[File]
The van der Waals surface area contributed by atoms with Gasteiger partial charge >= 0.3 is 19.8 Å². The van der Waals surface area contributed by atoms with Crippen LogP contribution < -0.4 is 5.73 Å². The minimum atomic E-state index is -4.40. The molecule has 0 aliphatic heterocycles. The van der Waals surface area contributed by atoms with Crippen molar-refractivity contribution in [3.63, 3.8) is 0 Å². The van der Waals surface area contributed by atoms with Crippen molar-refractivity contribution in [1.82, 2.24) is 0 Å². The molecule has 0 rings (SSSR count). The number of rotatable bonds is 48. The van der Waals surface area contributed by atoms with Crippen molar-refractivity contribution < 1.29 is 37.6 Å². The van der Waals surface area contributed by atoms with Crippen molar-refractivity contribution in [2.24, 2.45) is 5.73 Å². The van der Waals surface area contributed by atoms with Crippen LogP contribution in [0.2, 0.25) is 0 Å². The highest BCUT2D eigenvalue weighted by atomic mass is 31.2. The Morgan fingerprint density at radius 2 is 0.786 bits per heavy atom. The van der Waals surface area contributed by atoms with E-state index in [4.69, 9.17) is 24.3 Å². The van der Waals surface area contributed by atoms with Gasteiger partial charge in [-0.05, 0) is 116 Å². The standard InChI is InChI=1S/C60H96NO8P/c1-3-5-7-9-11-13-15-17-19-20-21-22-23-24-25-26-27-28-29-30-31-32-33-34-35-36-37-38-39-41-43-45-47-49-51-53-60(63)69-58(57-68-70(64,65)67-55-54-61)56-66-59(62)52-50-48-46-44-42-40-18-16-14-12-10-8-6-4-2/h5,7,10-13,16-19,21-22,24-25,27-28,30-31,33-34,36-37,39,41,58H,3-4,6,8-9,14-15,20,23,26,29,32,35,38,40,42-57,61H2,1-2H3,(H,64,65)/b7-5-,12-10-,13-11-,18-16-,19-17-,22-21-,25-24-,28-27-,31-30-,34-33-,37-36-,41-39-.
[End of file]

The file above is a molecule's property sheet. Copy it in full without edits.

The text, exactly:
The van der Waals surface area contributed by atoms with Gasteiger partial charge >= 0.3 is 19.8 Å². The van der Waals surface area contributed by atoms with Crippen LogP contribution < -0.4 is 5.73 Å². The minimum atomic E-state index is -4.40. The molecule has 0 aliphatic heterocycles. The van der Waals surface area contributed by atoms with Crippen molar-refractivity contribution in [3.63, 3.8) is 0 Å². The van der Waals surface area contributed by atoms with Crippen molar-refractivity contribution in [1.82, 2.24) is 0 Å². The molecule has 0 rings (SSSR count). The number of rotatable bonds is 48. The van der Waals surface area contributed by atoms with Crippen molar-refractivity contribution < 1.29 is 37.6 Å². The van der Waals surface area contributed by atoms with Crippen molar-refractivity contribution in [2.24, 2.45) is 5.73 Å². The van der Waals surface area contributed by atoms with Crippen LogP contribution in [0.2, 0.25) is 0 Å². The highest BCUT2D eigenvalue weighted by atomic mass is 31.2. The Morgan fingerprint density at radius 2 is 0.786 bits per heavy atom. The van der Waals surface area contributed by atoms with E-state index in [4.69, 9.17) is 24.3 Å². The van der Waals surface area contributed by atoms with Gasteiger partial charge in [-0.05, 0) is 116 Å². The standard InChI is InChI=1S/C60H96NO8P/c1-3-5-7-9-11-13-15-17-19-20-21-22-23-24-25-26-27-28-29-30-31-32-33-34-35-36-37-38-39-41-43-45-47-49-51-53-60(63)69-58(57-68-70(64,65)67-55-54-61)56-66-59(62)52-50-48-46-44-42-40-18-16-14-12-10-8-6-4-2/h5,7,10-13,16-19,21-22,24-25,27-28,30-31,33-34,36-37,39,41,58H,3-4,6,8-9,14-15,20,23,26,29,32,35,38,40,42-57,61H2,1-2H3,(H,64,65)/b7-5-,12-10-,13-11-,18-16-,19-17-,22-21-,25-24-,28-27-,31-30-,34-33-,37-36-,41-39-.